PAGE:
Some people get flustered with the New York Times because they print a story about a political candidate that is blatantly fabricated. Others say it is not the newspaper it used to be. Some people think it is the greatest newspaper in the world. As a social psychologist, I got my jolt from the New York Times when I took a look at the recent article titled “Latest Election Polls 2016.”
By way of background, I have a Ph.D. in social psychology from the sociology department at Indiana University. I was a pre-doc and a post-doctoral fellow in a NIMH-funded training program in research measurement. In other words, I spent about eight years of my life studying quantitative and qualitative social research methods.
So, I am going to tell you what is required to take a great election poll, and then I am going to share with you what the New York Times instructs in a section of that article called How Different Polls Work. Then, you can decide for yourself what is going on in the world of election polls.
One of the greatest innovations of science has been the development of statistical research methodology. In the social sciences, it led to the ability to take a survey of a small sample of a population, poll people’s opinions, and yield results delivered with statistical precision. The famous Gallop Polls, Nielsen Polls, and Nielsen Ratings are probably the best known examples of this amazing phenomenon. The whole trick comes down to the statistical sample.
For example, if you want to survey national opinions about the upcoming Presidential election, you could never talk to the entire universe of subjects implicated in the election. Nearly 127 million people voted in the 2012 Presidential election. We would have to recognize that there may be at least 127 million people that might vote this year, but we could never talk to them all in a survey. Here is where the brilliance of the statistical sample comes into the picture.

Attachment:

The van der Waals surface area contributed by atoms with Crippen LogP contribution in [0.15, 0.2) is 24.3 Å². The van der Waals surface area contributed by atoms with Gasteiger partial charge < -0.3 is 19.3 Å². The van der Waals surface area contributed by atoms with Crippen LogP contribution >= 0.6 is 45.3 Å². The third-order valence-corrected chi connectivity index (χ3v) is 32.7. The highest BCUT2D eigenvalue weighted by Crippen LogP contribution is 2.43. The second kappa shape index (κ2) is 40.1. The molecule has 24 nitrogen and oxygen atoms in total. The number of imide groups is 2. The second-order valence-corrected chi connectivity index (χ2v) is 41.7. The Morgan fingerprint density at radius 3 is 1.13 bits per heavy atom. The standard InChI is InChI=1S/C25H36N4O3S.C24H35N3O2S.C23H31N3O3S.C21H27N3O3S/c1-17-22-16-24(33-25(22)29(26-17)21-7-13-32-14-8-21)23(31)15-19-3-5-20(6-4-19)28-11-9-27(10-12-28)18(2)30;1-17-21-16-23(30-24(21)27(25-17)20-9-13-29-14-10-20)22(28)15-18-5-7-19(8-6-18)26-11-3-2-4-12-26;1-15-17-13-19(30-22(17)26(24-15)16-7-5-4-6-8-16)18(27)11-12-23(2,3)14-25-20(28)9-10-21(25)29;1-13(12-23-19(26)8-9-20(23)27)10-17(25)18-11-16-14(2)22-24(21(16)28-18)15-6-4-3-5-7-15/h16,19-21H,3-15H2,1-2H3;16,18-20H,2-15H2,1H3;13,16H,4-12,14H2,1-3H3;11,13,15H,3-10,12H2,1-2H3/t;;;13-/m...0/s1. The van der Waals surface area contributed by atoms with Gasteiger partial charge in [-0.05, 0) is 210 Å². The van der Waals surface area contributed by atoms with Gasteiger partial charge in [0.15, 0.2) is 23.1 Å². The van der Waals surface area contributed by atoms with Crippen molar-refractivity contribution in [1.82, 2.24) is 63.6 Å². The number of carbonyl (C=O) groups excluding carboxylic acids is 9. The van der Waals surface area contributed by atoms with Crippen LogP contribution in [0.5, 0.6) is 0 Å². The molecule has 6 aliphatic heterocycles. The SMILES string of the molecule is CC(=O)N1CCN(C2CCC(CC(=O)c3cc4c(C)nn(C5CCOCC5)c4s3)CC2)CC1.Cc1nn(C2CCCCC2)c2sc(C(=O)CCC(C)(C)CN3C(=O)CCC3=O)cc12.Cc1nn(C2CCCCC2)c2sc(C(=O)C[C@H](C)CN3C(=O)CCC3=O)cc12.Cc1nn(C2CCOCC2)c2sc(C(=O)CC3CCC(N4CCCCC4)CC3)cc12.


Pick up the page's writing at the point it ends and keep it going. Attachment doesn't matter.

Theoretically, it is possible to take a survey of only a sample, or a minuscule proportion, of the electorate and know how everybody would vote today if they could. This would be possible if you could know that this very small statistical sample is, in fact, a true reflection of the entire universe of voters. If you had 100% certainty that your sample was true, then you could poll 20 people and know how the whole nation felt. In reality, 127 million people is too many people to poll, and a perfect sample of 20 people is impossible to believe in – so what to do?
Statisticians have formulas for determining sample size. Researchers always want to know the minimum acceptable sample size. They even have large tables allowing one to quickly determine appropriate sample sizes based on known universes of n numbers of people. But, that is not a silver bullet to be used in all research. Imagine you have one study of how people’s self-esteem relates to educational attainment. Imagine you have another study of how people feel about race relations in America in relation to victims of police shootings. Even if you could assume that the universe of subjects was similar, say it was 127 million, which is arguably a good estimate of active adults in the U.S., you still could not use the same minimum acceptable sample size for both studies.
Why? Because the universe of subjects giving you self-esteem self-assessments are going to do the same thing all people do when asked to give self-assessments of their self-esteem. They are going to cluster around a rating of 4 out of a possible 5. For example, in a typical Likert-type self-esteem scale you might have 5 items on the scale as follows:
1 - extremely low SE 2 – low SE 3 – okay SE 4 – high SE 5- extremely high SE